Four Trends in Professional Development and Continuing Education
This has been a compelling year if you happen to work in university continuing education (CE). It almost feels like a renaissance.
Online learning? Check.
Alternative credentials? Absolutely.
Industry connections? Of course.
Skills gap? On it.
While so much of the world is trying to contend with the rapidly shifting landscape and world of work, those of us in CE have been working to respond to these changes already (at a slower pace than our current super-paced COVID-19 context, mind you).
In many CE circles the biggest challenge has been determining how to get on the radars of people, organizations and politicians who may not be aware of the sometimes un-sexy work of continuing education. We’ve been here for quite some time, doing this important work with little to no funding and the entrepreneurial spirit of a medium-sized start up.
Suddenly, skills gap and future skills are hot topics, and we’re working our buns off going, Hello? We’ve been here all along. Not in a snarky way of course; CE leaders are just not like that.
(It’s like that time when I worked at the National Film Board of Canada, and my father, an elementary school teacher, lamented that he wished there were films addressing environmental issues in the classroom).
So here, I humbly offer you key observations from the trenches of continuing education and why these “trends” and hot topics, are not trendy at all but here to stay:
1. Alternative credentials, digital credentials, microcredentials or um…nano credentials?
Here’s the scoop. To put it in an overly simplistically: an alternative credential is not a degree or diploma. Often shorter in duration and developed using different approaches and following different governing standards, alternative credentials are not designed to replace traditional degrees or diplomas. Alternative credentials are designed to provide supplemental skills and knowledge to support an individual’s learning in a specific discipline or topic area. Non-credit certificates, as offered in many continuing education divisions, can therefore be considered alternative credentials. All of this preamble is to say: the concept of alternative credentials is not new.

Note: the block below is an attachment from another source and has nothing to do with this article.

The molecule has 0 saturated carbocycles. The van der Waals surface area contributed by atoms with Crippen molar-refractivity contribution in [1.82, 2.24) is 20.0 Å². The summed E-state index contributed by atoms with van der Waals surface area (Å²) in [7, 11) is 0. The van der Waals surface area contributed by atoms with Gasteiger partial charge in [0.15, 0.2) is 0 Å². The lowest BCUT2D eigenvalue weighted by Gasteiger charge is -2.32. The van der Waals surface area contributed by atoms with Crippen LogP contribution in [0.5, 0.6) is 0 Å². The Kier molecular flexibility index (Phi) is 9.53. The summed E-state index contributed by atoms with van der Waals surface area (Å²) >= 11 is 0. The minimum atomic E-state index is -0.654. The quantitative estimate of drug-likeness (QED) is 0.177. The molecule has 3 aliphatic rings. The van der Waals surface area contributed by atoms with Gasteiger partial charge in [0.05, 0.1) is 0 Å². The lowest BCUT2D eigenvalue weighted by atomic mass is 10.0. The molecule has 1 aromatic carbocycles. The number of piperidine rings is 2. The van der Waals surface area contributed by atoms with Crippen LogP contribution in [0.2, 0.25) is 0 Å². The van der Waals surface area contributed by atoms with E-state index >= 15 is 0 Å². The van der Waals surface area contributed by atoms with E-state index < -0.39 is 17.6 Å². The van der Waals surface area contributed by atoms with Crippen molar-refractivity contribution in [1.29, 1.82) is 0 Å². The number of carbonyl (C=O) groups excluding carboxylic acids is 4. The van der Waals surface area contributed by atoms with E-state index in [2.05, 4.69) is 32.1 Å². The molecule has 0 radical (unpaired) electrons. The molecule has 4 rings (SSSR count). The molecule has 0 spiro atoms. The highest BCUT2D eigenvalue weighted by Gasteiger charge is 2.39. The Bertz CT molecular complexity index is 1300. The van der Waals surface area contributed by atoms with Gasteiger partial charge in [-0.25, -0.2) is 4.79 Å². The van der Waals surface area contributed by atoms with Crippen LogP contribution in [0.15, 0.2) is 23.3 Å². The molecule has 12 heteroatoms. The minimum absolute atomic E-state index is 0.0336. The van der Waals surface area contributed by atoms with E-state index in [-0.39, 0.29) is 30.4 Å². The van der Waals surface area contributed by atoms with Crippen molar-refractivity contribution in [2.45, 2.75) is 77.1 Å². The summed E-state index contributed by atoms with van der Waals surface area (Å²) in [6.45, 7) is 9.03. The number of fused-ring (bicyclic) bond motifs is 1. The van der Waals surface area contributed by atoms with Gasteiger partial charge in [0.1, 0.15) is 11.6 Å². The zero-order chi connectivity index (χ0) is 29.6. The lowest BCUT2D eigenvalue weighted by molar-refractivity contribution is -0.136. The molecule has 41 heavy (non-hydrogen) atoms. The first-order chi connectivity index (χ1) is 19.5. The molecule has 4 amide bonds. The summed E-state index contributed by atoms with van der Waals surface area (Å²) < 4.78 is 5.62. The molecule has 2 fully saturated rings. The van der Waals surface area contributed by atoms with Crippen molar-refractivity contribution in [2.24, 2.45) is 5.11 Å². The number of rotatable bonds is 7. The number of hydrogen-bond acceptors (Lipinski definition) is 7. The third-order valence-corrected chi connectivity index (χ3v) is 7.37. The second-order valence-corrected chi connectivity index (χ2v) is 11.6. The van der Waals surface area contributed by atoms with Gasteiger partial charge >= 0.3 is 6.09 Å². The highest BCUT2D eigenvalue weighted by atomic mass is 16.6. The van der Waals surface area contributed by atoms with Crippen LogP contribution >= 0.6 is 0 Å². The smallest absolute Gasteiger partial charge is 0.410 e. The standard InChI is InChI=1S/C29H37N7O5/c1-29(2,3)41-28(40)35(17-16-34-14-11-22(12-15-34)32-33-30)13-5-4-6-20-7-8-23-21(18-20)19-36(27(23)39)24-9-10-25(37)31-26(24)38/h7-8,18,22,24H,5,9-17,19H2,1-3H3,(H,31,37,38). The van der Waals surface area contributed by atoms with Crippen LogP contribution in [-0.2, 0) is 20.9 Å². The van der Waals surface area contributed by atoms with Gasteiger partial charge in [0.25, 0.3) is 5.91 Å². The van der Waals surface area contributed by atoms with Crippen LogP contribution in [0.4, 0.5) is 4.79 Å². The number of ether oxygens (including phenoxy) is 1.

Microcredentials on the other hand, represent shorter, more concise and sometimes stackable versions of an alternative credential. Microcredentials may even be layered on top of an existing degree or diploma. Confused yet? This is also not necessarily new; short courses have been around a long time, but how we talk about them may seem new.
Digital credentials, sometimes called digital badging, are the actual new (and kind of exciting) credential type. This is the part focused on providing successful learners with a credential that visibly represents what they have learned in a specific course, part of a course or a series of courses. Digital credentials are visible, easy to use, secure and portable. Learners can include their credential on a digital resume, website or profile, and potential employers or collaborators can click on it to find out more about of the associated skills and competencies. This may sound gimmicky, but hear me out.
Digital credentials have a great potential to level the playing field. From an equity perspective, just as everyone doesn’t give a great interview, not everyone is stellar at communicating their skills via a digital profile. Validated digital credentials on the other hand do that work for the individual.
Imagine this: you are a hiring manager looking for a stellar front-line developer. You peruse a series of online profiles and discover that one of the potential candidates has digital credentials related to full-stack development on their profile. You’re able to click on each credential and understand exactly what skills this person has acquired. While they may not nail the interview, they have the exact skills you need. In this case, the digital credential helped that individual secure a great opportunity for themselves and helped you, as a hiring manager, get what you need.
In short, digital credentials are just catching on and, in my opinion, they are here to stay. Before you start telling me that employers don’t care about these things, just wait. Exposure right now is low, and some of the younger organizations we work with are already asking for digital credentials. It’s coming folks. You heard it here for the first or maybe 125th time.